- Stop saying “this time is different!”. It seems that not one market down cycle goes by nowadays without someone proclaiming that this downturn is different from the rest. They get themselves so worked-up that the “big one” is right around the corner that they forget about what just happened in the near past. And if they had just remembered, they might make fewer costly errors – like sitting on the market’s sidelines during the last downturn when they should have been buying stocks at bargain prices. For some reason, people cannot get it into their heads that yes, bear markets do happen, but bull markets happen too! If you go thru life cowering in fear during the infrequent bad times, you’ll most likely miss out on the more frequent, and inevitable, times that the market bounces back and performs very well. It always surprises me how fast people forget this fact – stocks are positive much more than negative – on the order of 2.5 times to 1. No, this time is not different.
- Stop listening to the “end of America” bull crap and why our economy is on an unavoidable collision course with destruction. I tell people that we have the best economic system in the world, but that doesn’t mean that it’s perfect. It will gyrate. And swing. And there will be imbalances. But this economy is the very best at unleashing human potential. The types of human potential that have created the automobile, put men on the moon, built electric cars, and allowed two guys to start a multi-billion dollar global corporation from their garage, all during unstable times. As Buffett has said “For 240 years it’s been a terrible mistake to bet against America, and now is no time to start. American GDP per capita is now about $56,000,” he said. “As I mentioned last year that – in real terms – is a staggering six times the amount in 1930, the year I was born, a leap far beyond the wildest dreams of my parents or their contemporaries.” American efficiency and productivity drove — and will continue to drive — that growth, he argued. I know that Buffett gets dinged for this rosy outlook as being too “polyanna”. But know this – he’s not optimistic because our problems are small, he’s optimistic because our capacity to deal with problems is so great. If you’re really worried about the economy, my advice is to go out and make your own economy. Our system provides you the best opportunity to do just that. I should know, it allowed a country boy from a poor family in Louisiana to defy the odds, build incredible wealth and to become financially free!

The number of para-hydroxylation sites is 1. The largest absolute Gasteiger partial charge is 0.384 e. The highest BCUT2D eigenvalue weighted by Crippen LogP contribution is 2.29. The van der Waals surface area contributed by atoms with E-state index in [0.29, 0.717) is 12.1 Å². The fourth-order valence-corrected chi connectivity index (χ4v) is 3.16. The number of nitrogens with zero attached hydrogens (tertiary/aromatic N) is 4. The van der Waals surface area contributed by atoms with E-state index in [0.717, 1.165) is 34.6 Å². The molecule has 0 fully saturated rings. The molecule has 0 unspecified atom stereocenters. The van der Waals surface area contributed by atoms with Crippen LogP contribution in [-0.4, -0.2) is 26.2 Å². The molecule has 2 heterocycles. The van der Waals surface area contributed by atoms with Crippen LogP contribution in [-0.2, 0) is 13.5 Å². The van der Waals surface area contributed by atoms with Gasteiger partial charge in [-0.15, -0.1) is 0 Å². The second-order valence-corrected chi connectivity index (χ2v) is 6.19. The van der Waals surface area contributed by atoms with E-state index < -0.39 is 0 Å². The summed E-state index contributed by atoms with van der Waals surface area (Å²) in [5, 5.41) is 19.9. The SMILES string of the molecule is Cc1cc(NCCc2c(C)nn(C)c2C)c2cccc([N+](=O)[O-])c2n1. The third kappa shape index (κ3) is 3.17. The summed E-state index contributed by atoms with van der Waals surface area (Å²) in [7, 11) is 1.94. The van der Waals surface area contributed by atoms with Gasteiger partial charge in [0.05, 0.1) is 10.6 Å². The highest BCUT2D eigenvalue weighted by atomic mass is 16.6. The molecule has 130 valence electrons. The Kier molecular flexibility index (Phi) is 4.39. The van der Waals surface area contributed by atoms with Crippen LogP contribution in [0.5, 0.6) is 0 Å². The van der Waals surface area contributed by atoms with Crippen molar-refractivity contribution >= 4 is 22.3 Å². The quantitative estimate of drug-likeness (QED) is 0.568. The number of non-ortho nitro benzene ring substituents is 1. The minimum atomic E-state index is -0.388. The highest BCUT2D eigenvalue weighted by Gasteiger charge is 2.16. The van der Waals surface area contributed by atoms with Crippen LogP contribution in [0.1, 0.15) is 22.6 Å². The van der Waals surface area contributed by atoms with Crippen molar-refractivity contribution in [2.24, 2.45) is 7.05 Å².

If you go back and listen to speeches from forty-to-fifty years ago they sound remarkably similar to speeches of today. They all include statements such as: “During these uncertain times…” At the same time, we live in the safest world that mankind has ever experienced. Fewer deaths per capita from all the things that we worry about. We are also living in the most prosperous time that mankind has ever experienced. John D. Rockefeller couldn’t dream of having the modern conveniences that the average household enjoys today.
Is there risk?
Are there economic challenges?
Sure there are.
But guess what?
Every moment for the last million years has had risk.
But what has been proven time and time again, is that fretting and worrying about the issues of the day hasn’t done one thing to actually make it go away. All that anxiousness does is to amplify and spread fear.
A better philosophy is to attack fear. To forge ahead and to conquer new frontiers. For the real risk is not “out there” my friends. No, the real risk is inside. The true risk is of not being all that you are capable of being.
Be free. Nothing else is worth it.
Latest tweets from Monty!
“How to stop comparing yourself to others? Work so hard on your goals that you don’t have the time. Then, YOU’LL be the one THEY compare to!”
“Still just want to be comfortable financially? The people who fell into poverty today, just wanted to be financially comfortable yesterday.”
“Are you a self improvement “tourist”? Merely looking at something never causes change. Change comes from new habits and action.”
Ready for more tips on how to achieve the free life? Check-out these articles from the blog archives: